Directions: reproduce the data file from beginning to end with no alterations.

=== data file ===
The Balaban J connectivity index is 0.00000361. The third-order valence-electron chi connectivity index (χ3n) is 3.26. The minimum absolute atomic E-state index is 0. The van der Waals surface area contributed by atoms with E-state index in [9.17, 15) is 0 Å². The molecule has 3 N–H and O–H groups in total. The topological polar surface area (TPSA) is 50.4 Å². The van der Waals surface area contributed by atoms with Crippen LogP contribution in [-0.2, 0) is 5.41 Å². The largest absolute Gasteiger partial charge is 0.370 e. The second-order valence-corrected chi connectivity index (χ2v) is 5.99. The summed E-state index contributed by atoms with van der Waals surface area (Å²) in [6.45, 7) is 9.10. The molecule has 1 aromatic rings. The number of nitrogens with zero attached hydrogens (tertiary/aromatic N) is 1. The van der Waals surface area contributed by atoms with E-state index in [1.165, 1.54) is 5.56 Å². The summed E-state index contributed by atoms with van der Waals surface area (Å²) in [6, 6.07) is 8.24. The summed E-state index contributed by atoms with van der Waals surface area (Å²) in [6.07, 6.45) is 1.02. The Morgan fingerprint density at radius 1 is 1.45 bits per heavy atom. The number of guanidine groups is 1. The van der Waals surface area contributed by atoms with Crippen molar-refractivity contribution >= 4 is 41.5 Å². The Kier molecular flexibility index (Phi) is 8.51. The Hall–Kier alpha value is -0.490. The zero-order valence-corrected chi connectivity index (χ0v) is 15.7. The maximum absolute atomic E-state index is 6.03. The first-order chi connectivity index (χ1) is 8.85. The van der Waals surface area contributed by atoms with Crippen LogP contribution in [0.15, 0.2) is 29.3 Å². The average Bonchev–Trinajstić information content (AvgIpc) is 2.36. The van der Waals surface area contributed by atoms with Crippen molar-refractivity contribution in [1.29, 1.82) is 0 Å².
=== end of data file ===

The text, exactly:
The Balaban J connectivity index is 0.00000361. The third-order valence-electron chi connectivity index (χ3n) is 3.26. The minimum absolute atomic E-state index is 0. The van der Waals surface area contributed by atoms with E-state index in [9.17, 15) is 0 Å². The molecule has 3 N–H and O–H groups in total. The topological polar surface area (TPSA) is 50.4 Å². The van der Waals surface area contributed by atoms with Crippen LogP contribution in [-0.2, 0) is 5.41 Å². The largest absolute Gasteiger partial charge is 0.370 e. The second-order valence-corrected chi connectivity index (χ2v) is 5.99. The summed E-state index contributed by atoms with van der Waals surface area (Å²) in [6.45, 7) is 9.10. The molecule has 1 aromatic rings. The number of nitrogens with zero attached hydrogens (tertiary/aromatic N) is 1. The van der Waals surface area contributed by atoms with E-state index in [1.165, 1.54) is 5.56 Å². The summed E-state index contributed by atoms with van der Waals surface area (Å²) in [6, 6.07) is 8.24. The summed E-state index contributed by atoms with van der Waals surface area (Å²) in [6.07, 6.45) is 1.02. The Morgan fingerprint density at radius 1 is 1.45 bits per heavy atom. The number of guanidine groups is 1. The van der Waals surface area contributed by atoms with Crippen molar-refractivity contribution >= 4 is 41.5 Å². The Kier molecular flexibility index (Phi) is 8.51. The Hall–Kier alpha value is -0.490. The zero-order valence-corrected chi connectivity index (χ0v) is 15.7. The maximum absolute atomic E-state index is 6.03. The first-order chi connectivity index (χ1) is 8.85. The van der Waals surface area contributed by atoms with Crippen LogP contribution in [0.15, 0.2) is 29.3 Å². The average Bonchev–Trinajstić information content (AvgIpc) is 2.36. The van der Waals surface area contributed by atoms with Crippen molar-refractivity contribution in [1.29, 1.82) is 0 Å².